Dealing with Debt

Staff Writer
Columbus CEO

For members who find it difficult to get approved for a loan, some credit unions are offering debt management assistance.

Credit Union of Ohio, Powerco Credit Union and Western Credit Union are among some 70 institutions that refer members to Trinity Debt Management of Cincinnati. A not-for-profit debt counseling organization, Trinity does not receive referral fees; confidentiality laws assure that a member's private information will not be shared with the referring credit union.

"Members trust their credit union when they're referred to us. We value that trust," says Steve Muterspaw, Trinity's outreach director.

Trinity assesses the member's financial situation, then negotiates with creditors on the member's behalf for a lower interest rate. "We can take more time with them than the credit union can. And unlike other debt counselors, we don't require clients to be delinquent before they work with us," Muterspaw says. Once a plan is agreed to, Trinity makes members' payments via electronic debits.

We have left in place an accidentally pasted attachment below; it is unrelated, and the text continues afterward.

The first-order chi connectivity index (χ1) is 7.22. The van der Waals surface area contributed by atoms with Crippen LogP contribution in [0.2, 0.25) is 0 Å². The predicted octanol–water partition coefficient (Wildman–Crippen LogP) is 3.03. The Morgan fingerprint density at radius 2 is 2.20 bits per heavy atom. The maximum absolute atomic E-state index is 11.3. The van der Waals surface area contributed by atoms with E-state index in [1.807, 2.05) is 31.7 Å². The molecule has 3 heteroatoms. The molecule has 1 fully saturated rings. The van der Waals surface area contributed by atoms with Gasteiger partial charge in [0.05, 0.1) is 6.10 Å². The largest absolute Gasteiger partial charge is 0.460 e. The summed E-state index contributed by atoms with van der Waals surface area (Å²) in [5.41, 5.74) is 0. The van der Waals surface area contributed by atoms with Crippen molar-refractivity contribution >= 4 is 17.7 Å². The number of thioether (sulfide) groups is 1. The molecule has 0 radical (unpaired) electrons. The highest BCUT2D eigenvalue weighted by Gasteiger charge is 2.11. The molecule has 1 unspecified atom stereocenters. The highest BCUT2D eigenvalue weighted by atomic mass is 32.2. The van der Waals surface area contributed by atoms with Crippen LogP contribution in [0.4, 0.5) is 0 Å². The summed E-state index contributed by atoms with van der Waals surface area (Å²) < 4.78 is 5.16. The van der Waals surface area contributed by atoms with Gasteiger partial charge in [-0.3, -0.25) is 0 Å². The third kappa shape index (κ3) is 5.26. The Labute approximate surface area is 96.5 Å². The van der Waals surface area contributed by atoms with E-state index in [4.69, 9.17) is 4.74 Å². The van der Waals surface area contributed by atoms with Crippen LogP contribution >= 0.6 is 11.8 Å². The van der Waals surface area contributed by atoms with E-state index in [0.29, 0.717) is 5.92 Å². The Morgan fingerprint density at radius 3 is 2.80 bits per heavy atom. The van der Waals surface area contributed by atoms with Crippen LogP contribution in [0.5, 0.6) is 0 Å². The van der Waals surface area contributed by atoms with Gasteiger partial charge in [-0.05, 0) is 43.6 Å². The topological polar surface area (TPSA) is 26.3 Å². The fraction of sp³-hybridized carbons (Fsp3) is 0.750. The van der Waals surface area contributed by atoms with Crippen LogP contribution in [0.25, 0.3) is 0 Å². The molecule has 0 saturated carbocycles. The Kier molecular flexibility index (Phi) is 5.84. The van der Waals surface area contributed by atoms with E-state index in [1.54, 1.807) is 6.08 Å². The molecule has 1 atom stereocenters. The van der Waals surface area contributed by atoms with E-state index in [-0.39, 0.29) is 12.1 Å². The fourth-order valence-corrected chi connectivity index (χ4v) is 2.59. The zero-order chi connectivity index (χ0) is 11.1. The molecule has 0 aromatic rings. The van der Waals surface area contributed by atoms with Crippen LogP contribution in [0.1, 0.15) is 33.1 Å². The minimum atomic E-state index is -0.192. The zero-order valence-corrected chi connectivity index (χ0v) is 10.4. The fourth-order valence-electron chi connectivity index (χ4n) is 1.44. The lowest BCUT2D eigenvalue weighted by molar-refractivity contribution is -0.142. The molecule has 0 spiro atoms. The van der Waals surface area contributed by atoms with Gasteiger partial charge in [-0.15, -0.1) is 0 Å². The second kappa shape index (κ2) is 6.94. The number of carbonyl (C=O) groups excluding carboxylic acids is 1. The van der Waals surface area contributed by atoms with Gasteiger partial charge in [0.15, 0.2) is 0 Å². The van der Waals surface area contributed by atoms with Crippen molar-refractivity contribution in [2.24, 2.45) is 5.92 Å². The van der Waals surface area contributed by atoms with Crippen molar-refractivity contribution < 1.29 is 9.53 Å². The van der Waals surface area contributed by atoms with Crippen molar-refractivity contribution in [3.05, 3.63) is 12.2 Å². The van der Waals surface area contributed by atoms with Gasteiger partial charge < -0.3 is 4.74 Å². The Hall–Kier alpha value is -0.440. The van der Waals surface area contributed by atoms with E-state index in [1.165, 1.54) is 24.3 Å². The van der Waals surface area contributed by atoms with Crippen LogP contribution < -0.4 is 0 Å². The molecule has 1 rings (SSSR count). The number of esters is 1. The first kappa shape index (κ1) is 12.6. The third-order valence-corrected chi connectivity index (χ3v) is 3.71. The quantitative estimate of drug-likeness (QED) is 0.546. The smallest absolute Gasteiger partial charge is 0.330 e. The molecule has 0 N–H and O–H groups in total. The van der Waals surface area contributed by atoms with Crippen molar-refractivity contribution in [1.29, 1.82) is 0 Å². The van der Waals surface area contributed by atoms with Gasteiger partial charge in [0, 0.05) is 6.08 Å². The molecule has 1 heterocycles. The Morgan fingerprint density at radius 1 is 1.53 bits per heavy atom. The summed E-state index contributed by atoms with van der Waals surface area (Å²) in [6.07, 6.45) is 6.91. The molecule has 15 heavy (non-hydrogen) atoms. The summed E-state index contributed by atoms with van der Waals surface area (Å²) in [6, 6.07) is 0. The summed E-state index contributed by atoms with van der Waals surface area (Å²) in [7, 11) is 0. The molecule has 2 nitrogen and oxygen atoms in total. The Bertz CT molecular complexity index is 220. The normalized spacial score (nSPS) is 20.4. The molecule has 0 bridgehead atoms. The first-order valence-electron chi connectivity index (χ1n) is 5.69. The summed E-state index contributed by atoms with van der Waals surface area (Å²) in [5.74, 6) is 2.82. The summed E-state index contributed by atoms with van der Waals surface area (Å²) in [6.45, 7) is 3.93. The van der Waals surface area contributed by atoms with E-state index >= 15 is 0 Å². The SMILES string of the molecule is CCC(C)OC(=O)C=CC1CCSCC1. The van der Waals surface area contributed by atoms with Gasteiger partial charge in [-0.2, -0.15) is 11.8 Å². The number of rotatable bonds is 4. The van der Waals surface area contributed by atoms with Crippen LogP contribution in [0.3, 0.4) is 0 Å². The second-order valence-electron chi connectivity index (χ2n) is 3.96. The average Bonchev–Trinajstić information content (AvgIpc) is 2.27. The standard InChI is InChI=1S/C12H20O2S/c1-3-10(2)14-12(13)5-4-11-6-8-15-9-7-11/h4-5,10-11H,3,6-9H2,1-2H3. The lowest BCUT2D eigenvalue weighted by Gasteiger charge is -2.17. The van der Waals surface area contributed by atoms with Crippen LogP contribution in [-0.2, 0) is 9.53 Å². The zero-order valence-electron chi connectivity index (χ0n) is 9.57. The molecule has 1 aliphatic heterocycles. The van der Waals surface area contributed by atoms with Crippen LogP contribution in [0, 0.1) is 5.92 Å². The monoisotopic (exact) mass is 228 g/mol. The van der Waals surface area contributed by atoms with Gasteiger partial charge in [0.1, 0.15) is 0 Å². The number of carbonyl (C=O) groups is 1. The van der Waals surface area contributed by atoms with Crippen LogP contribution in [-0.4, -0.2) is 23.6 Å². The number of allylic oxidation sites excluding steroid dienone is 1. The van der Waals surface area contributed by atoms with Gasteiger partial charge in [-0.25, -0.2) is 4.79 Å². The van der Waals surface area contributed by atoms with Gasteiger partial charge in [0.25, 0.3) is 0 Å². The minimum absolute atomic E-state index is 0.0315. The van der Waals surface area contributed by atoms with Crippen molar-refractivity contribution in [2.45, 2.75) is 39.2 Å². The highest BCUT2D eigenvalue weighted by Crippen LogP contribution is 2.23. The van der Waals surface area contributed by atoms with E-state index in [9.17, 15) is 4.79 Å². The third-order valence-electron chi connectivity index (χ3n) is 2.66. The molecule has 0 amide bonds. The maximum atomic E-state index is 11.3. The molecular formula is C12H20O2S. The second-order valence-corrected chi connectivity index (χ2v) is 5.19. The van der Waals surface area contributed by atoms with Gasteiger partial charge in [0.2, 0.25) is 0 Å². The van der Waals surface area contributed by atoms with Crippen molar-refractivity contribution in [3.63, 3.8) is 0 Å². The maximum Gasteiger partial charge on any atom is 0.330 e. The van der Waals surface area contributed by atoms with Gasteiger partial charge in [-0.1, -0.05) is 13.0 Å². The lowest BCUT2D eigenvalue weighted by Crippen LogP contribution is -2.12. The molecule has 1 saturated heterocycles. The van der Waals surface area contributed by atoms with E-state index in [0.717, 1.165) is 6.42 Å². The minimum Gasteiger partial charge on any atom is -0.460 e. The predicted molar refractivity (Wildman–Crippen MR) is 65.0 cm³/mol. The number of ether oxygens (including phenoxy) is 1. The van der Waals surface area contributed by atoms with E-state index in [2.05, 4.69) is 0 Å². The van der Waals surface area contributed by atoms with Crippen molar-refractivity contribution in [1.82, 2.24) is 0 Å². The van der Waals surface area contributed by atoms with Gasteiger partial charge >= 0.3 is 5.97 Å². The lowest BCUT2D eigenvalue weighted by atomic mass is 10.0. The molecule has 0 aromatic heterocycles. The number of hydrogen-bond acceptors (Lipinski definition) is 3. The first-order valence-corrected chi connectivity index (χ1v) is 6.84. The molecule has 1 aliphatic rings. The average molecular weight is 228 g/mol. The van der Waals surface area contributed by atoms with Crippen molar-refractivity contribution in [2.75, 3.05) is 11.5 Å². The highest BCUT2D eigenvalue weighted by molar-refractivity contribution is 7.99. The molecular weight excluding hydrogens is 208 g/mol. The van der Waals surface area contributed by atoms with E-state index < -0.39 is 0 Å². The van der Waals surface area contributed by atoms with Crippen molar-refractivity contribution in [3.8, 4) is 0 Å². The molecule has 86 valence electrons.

"We want [borrowers] to have hope again, and over time they rebuild their credit," Muterspaw says. "For the credit unions, our involvement reduces write-offs and bankruptcies."

Many credit unions provide direct debt management advice to members. Credit Union of Ohio, for example, employs a full-time credit counselor. "We try to do more than just say no to their loan application," says Marketing Vice President Kim Hudson. "Our members tell us of the immense relief they feel once they're on the right path, and many say they wish they'd done it sooner."

Reprinted from the August 2011 issue of Columbus C.E.O. Copyright © Columbus C.E.O.